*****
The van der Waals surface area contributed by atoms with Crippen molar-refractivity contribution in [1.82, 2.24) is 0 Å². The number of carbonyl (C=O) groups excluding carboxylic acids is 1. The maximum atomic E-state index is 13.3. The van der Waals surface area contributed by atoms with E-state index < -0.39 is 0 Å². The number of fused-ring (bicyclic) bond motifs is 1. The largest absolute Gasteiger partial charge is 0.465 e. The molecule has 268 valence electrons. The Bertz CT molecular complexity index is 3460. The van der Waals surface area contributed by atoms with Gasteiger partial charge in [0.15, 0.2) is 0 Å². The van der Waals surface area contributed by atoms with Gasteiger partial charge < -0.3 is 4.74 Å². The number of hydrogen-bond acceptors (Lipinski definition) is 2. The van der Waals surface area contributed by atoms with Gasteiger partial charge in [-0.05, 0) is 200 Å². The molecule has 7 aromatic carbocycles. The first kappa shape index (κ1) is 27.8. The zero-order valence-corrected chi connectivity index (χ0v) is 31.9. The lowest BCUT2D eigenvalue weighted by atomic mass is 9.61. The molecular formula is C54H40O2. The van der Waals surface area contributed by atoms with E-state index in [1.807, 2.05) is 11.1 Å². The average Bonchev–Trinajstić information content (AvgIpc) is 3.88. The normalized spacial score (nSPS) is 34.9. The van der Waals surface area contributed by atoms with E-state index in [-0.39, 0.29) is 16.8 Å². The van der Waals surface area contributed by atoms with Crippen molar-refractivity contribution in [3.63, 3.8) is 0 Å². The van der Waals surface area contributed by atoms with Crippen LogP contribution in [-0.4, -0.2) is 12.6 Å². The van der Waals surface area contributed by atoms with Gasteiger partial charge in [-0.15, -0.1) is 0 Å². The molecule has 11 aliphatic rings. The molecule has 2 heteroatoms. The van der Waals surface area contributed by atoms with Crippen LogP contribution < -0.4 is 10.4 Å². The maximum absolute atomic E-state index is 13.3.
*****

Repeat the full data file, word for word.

The van der Waals surface area contributed by atoms with Crippen molar-refractivity contribution in [1.82, 2.24) is 0 Å². The number of carbonyl (C=O) groups excluding carboxylic acids is 1. The maximum atomic E-state index is 13.3. The van der Waals surface area contributed by atoms with E-state index < -0.39 is 0 Å². The number of fused-ring (bicyclic) bond motifs is 1. The largest absolute Gasteiger partial charge is 0.465 e. The molecule has 268 valence electrons. The Bertz CT molecular complexity index is 3460. The van der Waals surface area contributed by atoms with Gasteiger partial charge in [0.15, 0.2) is 0 Å². The van der Waals surface area contributed by atoms with Gasteiger partial charge < -0.3 is 4.74 Å². The number of hydrogen-bond acceptors (Lipinski definition) is 2. The van der Waals surface area contributed by atoms with Gasteiger partial charge in [-0.05, 0) is 200 Å². The molecule has 7 aromatic carbocycles. The first kappa shape index (κ1) is 27.8. The zero-order valence-corrected chi connectivity index (χ0v) is 31.9. The lowest BCUT2D eigenvalue weighted by atomic mass is 9.61. The molecular formula is C54H40O2. The van der Waals surface area contributed by atoms with E-state index in [1.807, 2.05) is 11.1 Å². The average Bonchev–Trinajstić information content (AvgIpc) is 3.88. The normalized spacial score (nSPS) is 34.9. The van der Waals surface area contributed by atoms with E-state index in [-0.39, 0.29) is 16.8 Å². The van der Waals surface area contributed by atoms with Crippen molar-refractivity contribution in [3.63, 3.8) is 0 Å². The van der Waals surface area contributed by atoms with Crippen LogP contribution in [-0.4, -0.2) is 12.6 Å². The van der Waals surface area contributed by atoms with Gasteiger partial charge in [-0.15, -0.1) is 0 Å². The molecule has 11 aliphatic rings. The molecule has 2 heteroatoms. The van der Waals surface area contributed by atoms with Crippen LogP contribution < -0.4 is 10.4 Å². The maximum absolute atomic E-state index is 13.3.